Scarce water supplies worry the Arab world

The Arab world is being faced with a regional water scarcity problem. This could lead to serious food and water shortages unless necessary measures are put into place quickly. Scarily, the Arab Forum for Environment and Development published in 2010 reports that Arabs will be faced with severe water scarcity as early as 2017. Water scarcity brings a wealth of problems with it including its limitations on food production, economic growth, health and well-being.

Two-thirds of the water supply for the Arab world comes from outside of the region and is currently being stretched to the limit. A total of 13 Arab countries are on the list of the greatest water scarce areas. By the time 2017 arrives, Iraq and Sudan will be the only areas that pass the water scarcity test. This is assuming that Turkey and Ethiopia will continue to provide water supplies.

According to statistics, more than 70% of Arab regions are faced with sparse rainfall and are extremely dry. It’s believed that climate change will worsen the conditions. Arab regions are expected to face a worrying 25% decrease in rainfall and a quarter percent increase in evaporation speed. The outcome will mean that rain-fed farming will be at risk, with typical yields predicted to fall by 20%.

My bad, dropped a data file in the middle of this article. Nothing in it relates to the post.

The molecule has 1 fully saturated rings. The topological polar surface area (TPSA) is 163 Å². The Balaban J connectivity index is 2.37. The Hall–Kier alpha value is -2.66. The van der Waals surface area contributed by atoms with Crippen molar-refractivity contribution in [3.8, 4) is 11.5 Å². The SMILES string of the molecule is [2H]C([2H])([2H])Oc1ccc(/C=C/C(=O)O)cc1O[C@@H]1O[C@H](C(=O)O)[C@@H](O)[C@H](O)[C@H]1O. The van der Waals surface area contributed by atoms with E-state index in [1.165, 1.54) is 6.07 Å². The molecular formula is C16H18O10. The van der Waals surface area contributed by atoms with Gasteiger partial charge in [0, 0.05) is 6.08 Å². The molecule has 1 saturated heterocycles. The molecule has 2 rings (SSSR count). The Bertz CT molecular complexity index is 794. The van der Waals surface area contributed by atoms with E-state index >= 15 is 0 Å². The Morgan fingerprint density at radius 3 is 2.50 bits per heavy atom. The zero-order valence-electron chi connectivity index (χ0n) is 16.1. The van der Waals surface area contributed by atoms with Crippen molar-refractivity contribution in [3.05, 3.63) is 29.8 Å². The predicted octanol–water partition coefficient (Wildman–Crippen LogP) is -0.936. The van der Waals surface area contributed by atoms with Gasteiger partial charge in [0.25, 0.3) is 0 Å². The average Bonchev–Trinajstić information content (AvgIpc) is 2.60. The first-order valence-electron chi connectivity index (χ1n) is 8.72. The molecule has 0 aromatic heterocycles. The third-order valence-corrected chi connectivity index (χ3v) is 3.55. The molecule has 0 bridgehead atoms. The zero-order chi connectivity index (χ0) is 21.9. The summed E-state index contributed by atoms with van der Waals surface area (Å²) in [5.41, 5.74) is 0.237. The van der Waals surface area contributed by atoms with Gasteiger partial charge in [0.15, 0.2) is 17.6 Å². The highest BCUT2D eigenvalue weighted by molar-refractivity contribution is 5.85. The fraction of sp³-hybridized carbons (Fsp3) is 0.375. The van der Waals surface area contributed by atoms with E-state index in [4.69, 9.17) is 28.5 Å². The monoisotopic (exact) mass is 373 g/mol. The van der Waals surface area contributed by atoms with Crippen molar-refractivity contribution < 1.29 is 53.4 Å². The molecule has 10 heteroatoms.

Due to the fact that water supplies do not meet the increasing demand because of population and economic growth, ground water supplies have been taken advantage of. This has led to a major decline in water tables and in the pollution of aquifers. A further complicated for Arab countries relates to water pollution because of increasing discharges into water bodies of industrial and domestic wastewater. Reports suggest that over 43% of wastewater in the area is discharged without treatment.

The conditions of water availability in the Arab world is degrading and worrying and is likely the most serious challenge that the Arabs will face in a long time. Without great efforts to develop and improve water management, the situation will only continue to get worse.